Conflicts have been arising between the Middle East and the West for centauries, and as eras change, the reasons for those conflicts change along according to surrounding world events. Historically, the decline of the Ottoman Empire in the nineteenth centaury paved a path for European colonialism, which was ignited by the desire for extra territories and a gate to Asia. Consequently, World War I started, and the conflicts were then mainly about religion. However after the war, when all countries broke out of the European imperialism, England handed the Jewish people a piece of land that originally belonged to the Palestinians in their 1917 Belfour Declaration; Arabs and Middle Easterners in general took a stand against the Jews who were later allied by many of the Westerners. This was the fire that caused the smoke. In more recent times, after the discovery of the fortunes buried under parts of the Middle Eastern region, the energy resources interested the Westerners. Fossil fuels and oil depletion are the main reasons behind the Western conflict with the Middle East; starting from the war on Iraq in 2003 till the Syrian intervention that has been recently planned in late August, and several more focal events in between, gaining power and control over these resources have been the motives behind many relatively recent political encounters.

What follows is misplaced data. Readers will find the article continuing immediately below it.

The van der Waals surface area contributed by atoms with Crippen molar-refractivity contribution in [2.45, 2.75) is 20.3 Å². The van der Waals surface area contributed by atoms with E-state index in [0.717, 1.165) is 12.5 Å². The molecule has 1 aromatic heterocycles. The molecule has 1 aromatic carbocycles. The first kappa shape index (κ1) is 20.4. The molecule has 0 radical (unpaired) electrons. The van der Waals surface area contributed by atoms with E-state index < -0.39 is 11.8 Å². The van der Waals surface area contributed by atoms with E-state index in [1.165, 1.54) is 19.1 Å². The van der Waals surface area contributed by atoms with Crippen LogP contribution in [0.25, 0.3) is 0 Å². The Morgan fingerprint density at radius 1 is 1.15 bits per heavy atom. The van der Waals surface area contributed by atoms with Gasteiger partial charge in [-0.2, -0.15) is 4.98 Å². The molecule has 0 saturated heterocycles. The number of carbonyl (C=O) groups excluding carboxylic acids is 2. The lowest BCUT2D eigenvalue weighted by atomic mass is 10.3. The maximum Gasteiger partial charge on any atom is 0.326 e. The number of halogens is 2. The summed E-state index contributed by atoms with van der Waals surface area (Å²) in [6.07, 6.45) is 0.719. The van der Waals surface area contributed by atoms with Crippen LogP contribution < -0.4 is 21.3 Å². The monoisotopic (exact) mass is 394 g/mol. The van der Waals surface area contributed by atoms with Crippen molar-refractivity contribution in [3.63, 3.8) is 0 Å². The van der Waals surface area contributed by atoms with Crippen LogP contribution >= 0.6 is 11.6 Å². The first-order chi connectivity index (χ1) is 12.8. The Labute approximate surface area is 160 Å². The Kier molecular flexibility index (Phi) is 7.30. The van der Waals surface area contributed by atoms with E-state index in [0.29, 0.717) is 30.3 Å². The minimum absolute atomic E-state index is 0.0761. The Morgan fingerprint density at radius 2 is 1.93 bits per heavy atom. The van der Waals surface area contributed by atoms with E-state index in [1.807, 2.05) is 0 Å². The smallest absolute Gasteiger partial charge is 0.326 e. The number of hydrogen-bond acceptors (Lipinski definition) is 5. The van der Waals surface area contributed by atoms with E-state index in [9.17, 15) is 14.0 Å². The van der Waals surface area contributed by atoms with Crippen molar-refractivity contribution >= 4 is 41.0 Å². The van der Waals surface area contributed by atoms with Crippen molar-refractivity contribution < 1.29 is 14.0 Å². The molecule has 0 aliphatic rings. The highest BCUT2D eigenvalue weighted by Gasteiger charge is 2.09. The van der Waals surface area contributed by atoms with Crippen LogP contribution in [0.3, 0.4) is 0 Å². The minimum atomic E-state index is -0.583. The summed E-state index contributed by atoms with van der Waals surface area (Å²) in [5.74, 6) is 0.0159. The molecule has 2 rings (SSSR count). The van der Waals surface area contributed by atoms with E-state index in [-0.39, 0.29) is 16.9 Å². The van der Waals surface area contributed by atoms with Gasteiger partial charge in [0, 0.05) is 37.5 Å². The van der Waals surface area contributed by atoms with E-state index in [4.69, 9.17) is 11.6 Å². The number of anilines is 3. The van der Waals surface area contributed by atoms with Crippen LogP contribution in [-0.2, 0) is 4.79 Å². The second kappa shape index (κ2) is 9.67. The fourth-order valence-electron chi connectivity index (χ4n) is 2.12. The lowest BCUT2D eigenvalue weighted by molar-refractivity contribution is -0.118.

Uses of Oil:
In order to fully understand the Wests urge of control over Middle Eastern oil, one must recognize the forms that those energy resources come in; given the importance of oil in almost everything produced, controlling the basic component would significantly affect the market. Petroleum products, in all of their forms, are used in four major sectors: transportation, industry, residency and commercialism. Oil used in transportation makes up almost 70% of the annual US consumption, and is used for vehicle gasoline, diesel, and jet fuel. 25% of their annual consumption is used for industrial products, which include agricultural, manufacture, mining, and construction products. Residential oil, used mostly for heating oils, and electricity and light generation in buildings, and makes up around 3% of the annual US consumption. The commercial products include cosmetics, fabrics, medicine, waxes, plastics, and solvents, and make up around 2% of the United States’ consumption of oil. According to the United States’ department of energy website, The U.S. Energy Information Administration (EIA), approximately 10.6 million barrels of petroleum were imported daily in 2012, and 3.2 million barrels were exported, which results in net import of 7.4 million barrels imported daily. “Net imports accounted for 40% of the petroleum consumed in the United States, the lowest annual average since 1991…. The top five source countries of the U.S. petroleum imports in 2012 were Canada, Mexico, Saudi Arabia, Venezuela, and Russia…. Net imports from OPEC countries accounted for 55% of U.S. net imports” (EIA). The...